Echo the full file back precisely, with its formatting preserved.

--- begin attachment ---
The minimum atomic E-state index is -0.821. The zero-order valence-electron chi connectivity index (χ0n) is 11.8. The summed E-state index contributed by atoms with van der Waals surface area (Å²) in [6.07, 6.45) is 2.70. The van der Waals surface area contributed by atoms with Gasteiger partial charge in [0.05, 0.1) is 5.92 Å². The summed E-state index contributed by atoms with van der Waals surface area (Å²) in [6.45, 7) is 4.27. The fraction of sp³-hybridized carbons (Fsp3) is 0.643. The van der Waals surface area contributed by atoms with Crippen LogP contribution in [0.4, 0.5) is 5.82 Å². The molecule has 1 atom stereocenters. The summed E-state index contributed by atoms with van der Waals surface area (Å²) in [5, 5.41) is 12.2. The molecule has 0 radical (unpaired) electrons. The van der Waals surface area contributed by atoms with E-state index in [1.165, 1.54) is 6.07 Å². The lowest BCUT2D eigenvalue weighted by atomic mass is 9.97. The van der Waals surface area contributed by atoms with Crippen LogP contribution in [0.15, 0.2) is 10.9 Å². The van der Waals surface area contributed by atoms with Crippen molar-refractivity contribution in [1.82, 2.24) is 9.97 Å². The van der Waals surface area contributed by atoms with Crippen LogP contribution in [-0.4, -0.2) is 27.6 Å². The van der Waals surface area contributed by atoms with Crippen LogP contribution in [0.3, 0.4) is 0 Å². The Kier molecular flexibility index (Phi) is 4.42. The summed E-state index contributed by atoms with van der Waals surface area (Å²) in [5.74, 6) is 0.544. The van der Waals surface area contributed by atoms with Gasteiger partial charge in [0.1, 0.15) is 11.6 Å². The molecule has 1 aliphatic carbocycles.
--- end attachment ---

The minimum atomic E-state index is -0.821. The zero-order valence-electron chi connectivity index (χ0n) is 11.8. The summed E-state index contributed by atoms with van der Waals surface area (Å²) in [6.07, 6.45) is 2.70. The van der Waals surface area contributed by atoms with Gasteiger partial charge in [0.05, 0.1) is 5.92 Å². The summed E-state index contributed by atoms with van der Waals surface area (Å²) in [6.45, 7) is 4.27. The fraction of sp³-hybridized carbons (Fsp3) is 0.643. The van der Waals surface area contributed by atoms with Crippen LogP contribution in [0.4, 0.5) is 5.82 Å². The molecule has 1 atom stereocenters. The summed E-state index contributed by atoms with van der Waals surface area (Å²) in [5, 5.41) is 12.2. The molecule has 0 radical (unpaired) electrons. The van der Waals surface area contributed by atoms with E-state index in [1.165, 1.54) is 6.07 Å². The lowest BCUT2D eigenvalue weighted by atomic mass is 9.97. The van der Waals surface area contributed by atoms with Crippen LogP contribution in [0.15, 0.2) is 10.9 Å². The van der Waals surface area contributed by atoms with Crippen molar-refractivity contribution in [1.82, 2.24) is 9.97 Å². The van der Waals surface area contributed by atoms with Crippen LogP contribution in [-0.4, -0.2) is 27.6 Å². The van der Waals surface area contributed by atoms with Crippen LogP contribution in [0.3, 0.4) is 0 Å². The Kier molecular flexibility index (Phi) is 4.42. The summed E-state index contributed by atoms with van der Waals surface area (Å²) in [5.74, 6) is 0.544. The van der Waals surface area contributed by atoms with Gasteiger partial charge in [0.1, 0.15) is 11.6 Å². The molecule has 1 aliphatic carbocycles.